Oxfam's EU Advocacy office in Brussels

© Caroline Gluck/Oxfam 2011. New arrivals at Badbaado, the biggest IDP camp in Mogadishu housing over 5,000 people.

For the EU, piracy is the most visible symptom of instability in Somalia. But for over two million Somali people who are in need of urgent humanitarian aid, instability means a daily struggle to provide food, water and safety to their families. As it stands, 2.4 million people remain in need of urgent aid while 325,000 children suffer from acute malnutrition.

In advance of today’s international conference on Somalia in London and the EU Foreign Affairs Ministers meeting on the 27th, the EU reaffirmed that stabilising and developing Somalia together with the African Union and international partners is a top priority.

If European governments and EU institutions are serious about bringing long-term peace and security to the region, they must shift the emphasis away from security and anti-piracy concerns and take practical steps towards an inclusive political solution that prioritises the interests of ordinary Somali people.

For many governments involved in Somalia, current military action is seen as improving security and stability, both in neighbouring countries and in Somalia itself, but reports from inside the country tell a different story. Although the causes of the problems Somalia faces lie primarily in the country itself with warring factions accused of impeding and diverting aid flows, international engagement focusing more on security concerns than on the needs of the Somali people has also inadvertently fuelled both the conflict and the humanitarian crisis.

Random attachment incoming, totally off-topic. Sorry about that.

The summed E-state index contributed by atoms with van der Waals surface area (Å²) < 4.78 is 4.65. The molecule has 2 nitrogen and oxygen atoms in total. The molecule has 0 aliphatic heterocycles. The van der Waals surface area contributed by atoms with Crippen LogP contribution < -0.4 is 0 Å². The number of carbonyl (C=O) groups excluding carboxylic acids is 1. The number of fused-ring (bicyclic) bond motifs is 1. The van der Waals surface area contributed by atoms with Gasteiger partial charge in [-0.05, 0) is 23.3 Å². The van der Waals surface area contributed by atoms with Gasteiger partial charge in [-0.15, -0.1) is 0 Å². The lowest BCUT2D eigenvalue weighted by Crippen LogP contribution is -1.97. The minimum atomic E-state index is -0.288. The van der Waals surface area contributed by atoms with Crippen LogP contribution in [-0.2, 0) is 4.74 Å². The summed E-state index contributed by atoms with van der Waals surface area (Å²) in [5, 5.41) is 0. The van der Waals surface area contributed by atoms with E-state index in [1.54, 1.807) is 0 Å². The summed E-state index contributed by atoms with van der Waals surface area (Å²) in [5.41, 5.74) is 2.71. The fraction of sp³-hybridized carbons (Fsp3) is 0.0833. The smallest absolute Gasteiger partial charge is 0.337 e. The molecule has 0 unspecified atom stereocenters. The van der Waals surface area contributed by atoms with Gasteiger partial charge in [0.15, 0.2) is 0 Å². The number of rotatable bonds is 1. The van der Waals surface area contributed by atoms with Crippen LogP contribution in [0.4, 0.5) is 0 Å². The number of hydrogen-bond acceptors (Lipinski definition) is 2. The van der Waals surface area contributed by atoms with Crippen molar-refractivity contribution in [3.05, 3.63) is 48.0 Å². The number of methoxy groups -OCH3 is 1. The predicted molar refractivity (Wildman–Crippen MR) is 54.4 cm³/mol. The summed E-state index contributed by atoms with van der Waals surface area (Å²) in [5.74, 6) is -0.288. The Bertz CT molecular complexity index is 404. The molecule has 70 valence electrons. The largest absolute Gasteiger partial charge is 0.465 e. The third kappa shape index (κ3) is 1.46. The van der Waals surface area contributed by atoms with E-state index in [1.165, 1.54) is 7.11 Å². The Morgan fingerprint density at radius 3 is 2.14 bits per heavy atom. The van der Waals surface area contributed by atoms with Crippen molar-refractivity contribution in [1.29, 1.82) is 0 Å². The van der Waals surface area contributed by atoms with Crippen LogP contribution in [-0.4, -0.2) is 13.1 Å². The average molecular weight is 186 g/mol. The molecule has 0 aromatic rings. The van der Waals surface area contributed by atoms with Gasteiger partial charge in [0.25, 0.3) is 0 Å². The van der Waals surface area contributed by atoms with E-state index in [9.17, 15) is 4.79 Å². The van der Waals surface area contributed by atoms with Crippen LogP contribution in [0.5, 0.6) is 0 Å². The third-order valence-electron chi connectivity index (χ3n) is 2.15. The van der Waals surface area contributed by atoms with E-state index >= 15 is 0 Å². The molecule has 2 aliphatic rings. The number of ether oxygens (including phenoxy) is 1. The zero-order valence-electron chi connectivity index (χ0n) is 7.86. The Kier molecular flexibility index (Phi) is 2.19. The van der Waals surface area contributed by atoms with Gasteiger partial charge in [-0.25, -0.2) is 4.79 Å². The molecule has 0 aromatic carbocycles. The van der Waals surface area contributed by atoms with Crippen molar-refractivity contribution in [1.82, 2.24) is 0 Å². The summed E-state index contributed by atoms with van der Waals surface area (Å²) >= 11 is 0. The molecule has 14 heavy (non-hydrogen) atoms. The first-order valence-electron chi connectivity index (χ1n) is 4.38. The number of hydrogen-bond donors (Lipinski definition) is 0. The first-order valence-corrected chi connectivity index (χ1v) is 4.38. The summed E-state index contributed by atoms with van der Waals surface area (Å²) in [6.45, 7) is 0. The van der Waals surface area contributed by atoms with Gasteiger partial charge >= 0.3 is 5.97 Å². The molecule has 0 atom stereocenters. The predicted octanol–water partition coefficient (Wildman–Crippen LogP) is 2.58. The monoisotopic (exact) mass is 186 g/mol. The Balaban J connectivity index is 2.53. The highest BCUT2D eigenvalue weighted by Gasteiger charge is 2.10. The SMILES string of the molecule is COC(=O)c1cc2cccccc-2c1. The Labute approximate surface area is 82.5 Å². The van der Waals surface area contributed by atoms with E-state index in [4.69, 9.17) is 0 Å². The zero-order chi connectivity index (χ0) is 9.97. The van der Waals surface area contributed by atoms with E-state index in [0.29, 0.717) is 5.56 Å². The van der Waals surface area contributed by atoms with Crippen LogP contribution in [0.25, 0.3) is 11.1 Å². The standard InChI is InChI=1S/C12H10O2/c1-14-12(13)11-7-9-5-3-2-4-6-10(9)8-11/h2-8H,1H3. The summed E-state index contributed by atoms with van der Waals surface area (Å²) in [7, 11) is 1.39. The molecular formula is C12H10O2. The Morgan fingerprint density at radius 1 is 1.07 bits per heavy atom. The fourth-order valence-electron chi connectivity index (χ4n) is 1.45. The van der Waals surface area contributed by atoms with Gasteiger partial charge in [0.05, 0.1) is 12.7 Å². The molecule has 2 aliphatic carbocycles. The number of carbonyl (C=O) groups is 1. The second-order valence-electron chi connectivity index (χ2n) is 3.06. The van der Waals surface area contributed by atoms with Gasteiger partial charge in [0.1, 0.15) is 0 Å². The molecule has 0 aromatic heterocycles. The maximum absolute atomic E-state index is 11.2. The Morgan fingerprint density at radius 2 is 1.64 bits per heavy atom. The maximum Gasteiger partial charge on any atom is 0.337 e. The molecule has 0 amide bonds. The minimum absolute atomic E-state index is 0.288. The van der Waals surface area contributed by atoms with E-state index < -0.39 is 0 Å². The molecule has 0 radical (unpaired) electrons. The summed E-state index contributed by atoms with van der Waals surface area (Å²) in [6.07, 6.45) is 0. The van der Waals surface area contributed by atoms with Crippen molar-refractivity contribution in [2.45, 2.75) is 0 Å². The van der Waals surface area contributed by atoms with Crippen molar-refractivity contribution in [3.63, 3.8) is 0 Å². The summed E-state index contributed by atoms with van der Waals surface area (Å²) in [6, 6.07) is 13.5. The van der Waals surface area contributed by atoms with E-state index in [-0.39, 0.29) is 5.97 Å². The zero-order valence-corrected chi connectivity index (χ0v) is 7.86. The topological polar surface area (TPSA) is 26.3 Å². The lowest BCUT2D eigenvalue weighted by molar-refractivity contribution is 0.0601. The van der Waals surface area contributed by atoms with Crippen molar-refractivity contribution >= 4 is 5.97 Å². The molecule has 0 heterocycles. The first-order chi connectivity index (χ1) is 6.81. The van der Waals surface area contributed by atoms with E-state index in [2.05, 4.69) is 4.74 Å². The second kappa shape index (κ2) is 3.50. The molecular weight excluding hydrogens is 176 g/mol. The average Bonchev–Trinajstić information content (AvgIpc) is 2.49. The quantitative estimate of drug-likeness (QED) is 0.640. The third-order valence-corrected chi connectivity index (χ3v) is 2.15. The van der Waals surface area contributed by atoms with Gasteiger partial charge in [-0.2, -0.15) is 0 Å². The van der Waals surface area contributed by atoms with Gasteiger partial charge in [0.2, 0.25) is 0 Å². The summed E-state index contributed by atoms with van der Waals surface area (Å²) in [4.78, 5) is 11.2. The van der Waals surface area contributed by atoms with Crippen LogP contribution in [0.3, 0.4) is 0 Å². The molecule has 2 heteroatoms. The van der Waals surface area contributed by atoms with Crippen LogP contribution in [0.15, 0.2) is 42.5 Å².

Aydrus Daar CEO of WASDA, a humanitarian NGO working in South Central Somalia, is in Brussels this week to give a voice to Somali people, who for too long have been silenced by fear and hunger or overshadowed by warring factions and competing international interests.

‘’Right now Somali people are just trying to survive each day. We must help to restore their hope in a bright future free of war, to help restore their dignity by supporting them in building back their livelihoods so they can provide for their families”, said Mr. Daar.

‘’I don’t want to talk about politics and war, I want to talk about the people; but we must talk about ending war, because it’s destroying more lives by distracting attention from the humanitarian issues,’’ he added.

EU representatives attending the conference on Somalia in London must seize the opportunity and help kick start a process that will address the root causes of the conflict in Somalia and put the interests and aspirations of the Somali people at the centre stage. Oxfam’s new paper A Shift in Focus – putting the interests of Somali people firstsets out an agenda for the conference which moves away from anti-piracy and security concerns towards a long term engagement for an inclusive political solution to the conflict and crisis that puts the needs of Somalis first.

‘’I urge the international community to focus as much attention and investment as it gives to its counter terrorism and security interests on addressing the immediate needs of Somali people and supporting them to build up their resilience’’ stressed Mr Daar. ‘’A hungry person is an angry person, if we can dispel that anger by providing people with the opportunity to go to school, to access health care, to earn an income, then we can end the cycle of violence’’.

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